Whilst it might be scary at the time, the real meaning behind this dream is pretty simple: your uncle is a metaphor for family obligation, and although you try to flee your responsibilities (or, “your uncles”), as all young adults do, you come to realise that you are an integral part of your family structure. At its essence, it’s a dream about belonging.

Either that or, you know, you’re repressing something.

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Interpreting your Dreams Again

Dreams connect us, so they say, to the metaphysical world. Let’s explore their meanings together.

Falling

Ever jerked awake suddenly, with the horrible feeling that you were falling? I read a really interesting article about that, but I can’t remember what it said, so I’m just going to make something up instead. I think it had to do with your body freaking out because your muscles suddenly relaxed as if you’d died, or something sciencey like that.

My explanation is much simpler: the reason you have such a vivid sensation of falling is that you actually were falling.

Think about it! When have you ever felt like that before? I’ll tell you – when you were falling. And be honest – your imagination isn’t that good. You can’t just pretend to fall and have it feel that real, so you must have been actually falling. Stands to reason.

The question remains – where were you falling from? Well, boys and girls, that’s for the scientists to explain. I just write the blogs.

 

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Interpreting your Dreams

Did you know that the average person experiences over fifty separate dream sequences in a single night? That’s not true, but it makes the study of dreams seem more relevant.

Exams

It’s a classic TV trope: the lovable but ne’er-do-well protagonist is sitting in an exam hall. He’s freaking out because he hasn’t studied, maybe he’s naked. He’s staring at his paper, clenching his pencil in his fist, sweat beading on his brow. Then something implausible happens, like his crush kisses him full on the mouth, or he looks down and he’s wearing his sister’s skirt, or his teacher turns into a bat. This is a subtle technique to let the audience know something isn’t quite right here. To hammer it home, he might say something like, “Of course, this is a dream,” in a resigned tone before he jerks awake, sweating, in his dark bedroom.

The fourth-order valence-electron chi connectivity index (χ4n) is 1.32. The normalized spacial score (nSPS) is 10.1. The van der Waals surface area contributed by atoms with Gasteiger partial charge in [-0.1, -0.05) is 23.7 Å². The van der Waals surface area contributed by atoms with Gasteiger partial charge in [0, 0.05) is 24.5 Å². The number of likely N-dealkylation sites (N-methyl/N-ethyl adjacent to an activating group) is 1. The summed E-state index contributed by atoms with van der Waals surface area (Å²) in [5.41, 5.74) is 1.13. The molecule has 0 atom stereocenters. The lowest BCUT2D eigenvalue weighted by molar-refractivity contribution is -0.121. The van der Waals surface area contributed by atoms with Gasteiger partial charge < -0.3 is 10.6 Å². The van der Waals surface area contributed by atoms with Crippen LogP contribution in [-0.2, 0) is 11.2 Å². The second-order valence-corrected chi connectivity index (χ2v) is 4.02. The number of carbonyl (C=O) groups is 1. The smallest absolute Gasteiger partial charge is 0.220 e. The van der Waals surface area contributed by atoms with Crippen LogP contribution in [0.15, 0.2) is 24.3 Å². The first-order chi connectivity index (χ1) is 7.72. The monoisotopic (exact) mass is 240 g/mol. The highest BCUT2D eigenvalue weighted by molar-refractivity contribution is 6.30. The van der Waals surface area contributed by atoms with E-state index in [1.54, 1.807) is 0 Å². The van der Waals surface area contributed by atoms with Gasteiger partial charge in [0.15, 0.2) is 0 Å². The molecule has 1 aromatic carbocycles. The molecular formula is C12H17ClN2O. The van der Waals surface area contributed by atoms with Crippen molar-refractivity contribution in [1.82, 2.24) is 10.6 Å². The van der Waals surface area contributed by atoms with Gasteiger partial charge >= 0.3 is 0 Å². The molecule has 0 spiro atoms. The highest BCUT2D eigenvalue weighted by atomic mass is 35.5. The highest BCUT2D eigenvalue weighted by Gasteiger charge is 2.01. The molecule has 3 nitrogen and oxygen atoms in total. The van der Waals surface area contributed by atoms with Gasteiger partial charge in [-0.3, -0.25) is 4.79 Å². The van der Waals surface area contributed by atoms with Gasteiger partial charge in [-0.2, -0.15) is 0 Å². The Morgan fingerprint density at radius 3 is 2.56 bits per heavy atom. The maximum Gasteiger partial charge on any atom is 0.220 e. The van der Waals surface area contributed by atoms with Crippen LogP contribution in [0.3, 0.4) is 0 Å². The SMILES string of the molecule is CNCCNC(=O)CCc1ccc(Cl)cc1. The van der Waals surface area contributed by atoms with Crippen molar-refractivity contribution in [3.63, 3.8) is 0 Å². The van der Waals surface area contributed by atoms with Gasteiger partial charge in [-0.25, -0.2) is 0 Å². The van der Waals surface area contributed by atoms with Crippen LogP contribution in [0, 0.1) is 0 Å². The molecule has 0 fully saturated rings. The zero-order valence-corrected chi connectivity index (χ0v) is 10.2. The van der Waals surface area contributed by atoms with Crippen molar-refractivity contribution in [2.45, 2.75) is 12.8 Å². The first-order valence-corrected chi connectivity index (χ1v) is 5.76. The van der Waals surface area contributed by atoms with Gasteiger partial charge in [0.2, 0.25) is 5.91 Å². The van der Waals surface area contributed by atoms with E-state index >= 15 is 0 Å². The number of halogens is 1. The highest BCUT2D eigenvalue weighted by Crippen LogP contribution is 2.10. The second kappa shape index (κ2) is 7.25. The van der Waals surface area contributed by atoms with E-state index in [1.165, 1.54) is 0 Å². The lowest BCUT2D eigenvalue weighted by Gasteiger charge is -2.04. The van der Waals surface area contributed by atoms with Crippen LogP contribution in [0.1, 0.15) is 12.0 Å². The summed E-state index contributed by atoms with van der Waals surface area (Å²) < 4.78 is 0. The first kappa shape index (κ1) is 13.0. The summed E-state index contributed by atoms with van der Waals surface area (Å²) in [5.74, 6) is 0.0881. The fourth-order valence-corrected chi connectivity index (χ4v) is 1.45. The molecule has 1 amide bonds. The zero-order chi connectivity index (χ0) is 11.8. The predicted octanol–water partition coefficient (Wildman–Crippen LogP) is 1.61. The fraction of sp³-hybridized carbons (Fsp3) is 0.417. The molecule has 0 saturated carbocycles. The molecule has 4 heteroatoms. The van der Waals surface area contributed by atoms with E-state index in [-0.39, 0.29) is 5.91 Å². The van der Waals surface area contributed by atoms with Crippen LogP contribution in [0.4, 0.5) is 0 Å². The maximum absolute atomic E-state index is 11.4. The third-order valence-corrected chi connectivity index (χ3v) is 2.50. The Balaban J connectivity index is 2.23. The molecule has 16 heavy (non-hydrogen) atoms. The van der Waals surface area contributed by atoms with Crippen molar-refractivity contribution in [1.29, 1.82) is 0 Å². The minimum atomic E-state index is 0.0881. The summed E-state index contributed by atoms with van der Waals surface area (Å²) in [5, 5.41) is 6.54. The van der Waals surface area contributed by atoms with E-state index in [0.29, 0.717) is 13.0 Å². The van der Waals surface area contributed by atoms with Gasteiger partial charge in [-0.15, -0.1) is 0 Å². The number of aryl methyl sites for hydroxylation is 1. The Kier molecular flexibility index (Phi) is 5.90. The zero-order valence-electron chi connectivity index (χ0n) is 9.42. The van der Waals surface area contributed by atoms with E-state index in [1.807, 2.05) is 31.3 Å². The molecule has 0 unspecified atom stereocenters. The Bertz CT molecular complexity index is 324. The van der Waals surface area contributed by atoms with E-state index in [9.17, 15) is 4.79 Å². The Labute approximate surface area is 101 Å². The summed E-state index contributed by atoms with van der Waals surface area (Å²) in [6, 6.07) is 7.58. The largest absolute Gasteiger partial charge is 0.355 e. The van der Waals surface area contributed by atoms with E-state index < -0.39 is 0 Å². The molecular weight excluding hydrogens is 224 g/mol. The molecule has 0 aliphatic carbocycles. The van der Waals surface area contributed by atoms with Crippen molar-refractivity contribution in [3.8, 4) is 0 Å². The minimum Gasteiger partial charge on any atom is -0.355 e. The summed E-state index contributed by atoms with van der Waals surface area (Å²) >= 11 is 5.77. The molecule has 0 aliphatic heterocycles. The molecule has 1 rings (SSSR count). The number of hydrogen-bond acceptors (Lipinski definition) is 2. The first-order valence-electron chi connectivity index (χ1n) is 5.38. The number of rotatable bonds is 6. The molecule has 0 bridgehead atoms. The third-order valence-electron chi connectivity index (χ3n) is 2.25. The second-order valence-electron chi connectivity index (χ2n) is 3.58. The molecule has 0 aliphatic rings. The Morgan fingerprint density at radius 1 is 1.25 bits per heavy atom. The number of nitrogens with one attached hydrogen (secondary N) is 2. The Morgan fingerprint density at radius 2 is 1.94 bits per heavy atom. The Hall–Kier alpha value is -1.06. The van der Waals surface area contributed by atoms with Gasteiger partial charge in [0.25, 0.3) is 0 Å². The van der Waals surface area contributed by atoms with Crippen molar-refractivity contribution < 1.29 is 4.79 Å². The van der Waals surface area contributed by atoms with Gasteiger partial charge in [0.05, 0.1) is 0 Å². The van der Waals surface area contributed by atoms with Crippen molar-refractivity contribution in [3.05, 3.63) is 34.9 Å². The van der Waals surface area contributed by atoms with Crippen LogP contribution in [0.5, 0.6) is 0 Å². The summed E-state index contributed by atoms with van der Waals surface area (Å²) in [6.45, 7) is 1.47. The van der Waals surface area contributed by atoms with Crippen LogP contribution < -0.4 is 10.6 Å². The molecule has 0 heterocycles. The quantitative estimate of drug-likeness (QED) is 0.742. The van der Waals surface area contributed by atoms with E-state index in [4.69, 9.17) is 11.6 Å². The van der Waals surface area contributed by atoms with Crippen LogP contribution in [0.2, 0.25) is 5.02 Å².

The truth is, no matter how well you did in your GCSEs, exams are a stressful time. So stressful, in fact, that fully grown adults remain traumatised by them well into their thirties, breaking into a nervous sweat at the mere sight of a revision guide.

Dreaming about such a stressful time is an indication that you are, perhaps somewhat counter-intuitively, too relaxed. Your subconscious is seeking out high-stress memories to try and provoke a chemical response in your brain.

Why not try some high-octane sports, like jousting or badminton, or push yourself to engage with things outside of your comfort zone? You will subliminally reward yourself with sweet, sweet dopamine.